I’d rather keep my social networks portable than rely on a platform being there forever. It’s like the idea of a church; the people are the church, not the building.
By Doug Haslam
I attended TEDx Cambridge this month. While I might be tempted to recap the sessions and the ideas presented, I won’t. What was more unique to me was the experience.
Over the last several years, I was surrounded by live-tweeting at conferences, being always connected, and generally being a social media you-know-what. That will always have its value, but I long ago learned its limits; a little goes a long way.
TEDx Cambridge was a little different; while there was no prohibition on connected devices or Tweeting, and I certainly had my tablet open to use Evernote, the organizers created an atmosphere of attention.
The resulting experience was different; the short, ten – minute presentations, helped by speaker coaching, created their own bubble of concentration, but there was a feeling, I felt, among the crowd that most people didn’t want to be “that person” who was buried in their device rather than the speakers.
Will I share my notes? Nah. The talks are ten minutes, and can easily be digested (though here is a Tweet summary from those who managed to multitask as I did not). Likely, some of them will spur action – whether or not that is reflected in a blog post – but that is for another time.
As for attention: does this mean we should put away our tips at events? Absolutely not. But it does reinforce the notion of balance: balance among listening, notes, and sharing. Everything in its best proportion. Always use your judgment.
By Doug Haslam
The Pan-Mass Challenge – my sixth – has come and gone, and this year may have been the best yet, in my unscientific opinion. The weather was beautiful, even with a little Day 1 rain, and I felt as though I was in my best riding shape.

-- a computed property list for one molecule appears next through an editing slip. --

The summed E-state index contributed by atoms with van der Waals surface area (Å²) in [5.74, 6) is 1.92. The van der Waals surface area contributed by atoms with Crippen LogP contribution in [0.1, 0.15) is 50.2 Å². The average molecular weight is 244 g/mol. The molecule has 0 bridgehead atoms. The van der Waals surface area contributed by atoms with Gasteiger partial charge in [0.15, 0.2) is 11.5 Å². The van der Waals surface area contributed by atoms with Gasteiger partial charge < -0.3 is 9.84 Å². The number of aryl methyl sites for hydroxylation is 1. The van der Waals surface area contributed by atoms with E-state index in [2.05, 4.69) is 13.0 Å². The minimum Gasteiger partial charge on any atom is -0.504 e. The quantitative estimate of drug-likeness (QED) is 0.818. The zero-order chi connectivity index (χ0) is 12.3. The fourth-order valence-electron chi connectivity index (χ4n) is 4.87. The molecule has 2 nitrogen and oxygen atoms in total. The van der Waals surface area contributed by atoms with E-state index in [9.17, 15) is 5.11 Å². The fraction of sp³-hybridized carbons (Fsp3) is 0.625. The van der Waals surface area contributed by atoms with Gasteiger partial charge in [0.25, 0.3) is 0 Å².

This year I got to ride with a special guest – Nomo, the cancer-fighting sock monkey, courtesy of my friend Jennifer Stauss Windrum and her SMAC! Cancer campaign. Nomo took being tied to my handlebars for 170 miles like a champ.
I would like to thank all that have donated to support my ride against cancer and blew away my $7,500 goal – by several hundred dollars! If you would like to join in, the PMC take donations until October 1, and you can do so at: http://bit.ly/pmcdoug.
As I do every year, I took some video from my bike as I made my way from Wellesley, MA to the very tip of Cape Cod. I got some great views, and as usual I had fun pulling out some footage to assemble this short video.
Again, thanks to all!
The sunrise this year over the Bourne Bridge and along the Cape Cod Canal was extra breathtaking. While I included it in the video above, there is a little more footage in this excerpt.
By Doug Haslam
Frequently, we see influential people we look up to – in business, art, et al – write about their success. They write about how they achieved it; they write about the steps they took; they write, often, about what you can do to emulate this success.
It’s all crap.
Well, it’s not all crap. But the part about how it applies to you? That you must consider carefully.
All any thought leader can do is talk or write from their point of view. They do not share your experiences, your situations, your worries, your challenges. To the extent they do intersect, their advice is sound. Beyond that, it’s a good story that may have some value, but ultimately is the influencer telling you “How to be me because my life is the best-ever/awesomest and here’s how I did it” than it is about you improving your life.
My favorite example is from five years ago, when entrepreneur Jason Calacanis wrote a thoughtful screed on how entrepreneurs should do their own marketing and publicity, which I dubbed “How to be Jason Calacanis.” The points about being careful what you spend for outside counsel are helpful; but overall, the advice about, essentially, doing it all yourself was only truly helpful to entrepreneurs who had the stomach and personality to be entrepreneur, money man and spokesperson all in one. Most entrepreneurs, frankly could use some sort of outside help.
There are plenty of other examples out there, including recent ones of successful women trying to make their road to the top, and how they stay there, relatable (think Sheryl Sandberg’s “Lean In” among other examples). There is no way I am going to insert myself into those debates, where I have no place – but it appears they do not necessarily resonate with everyone.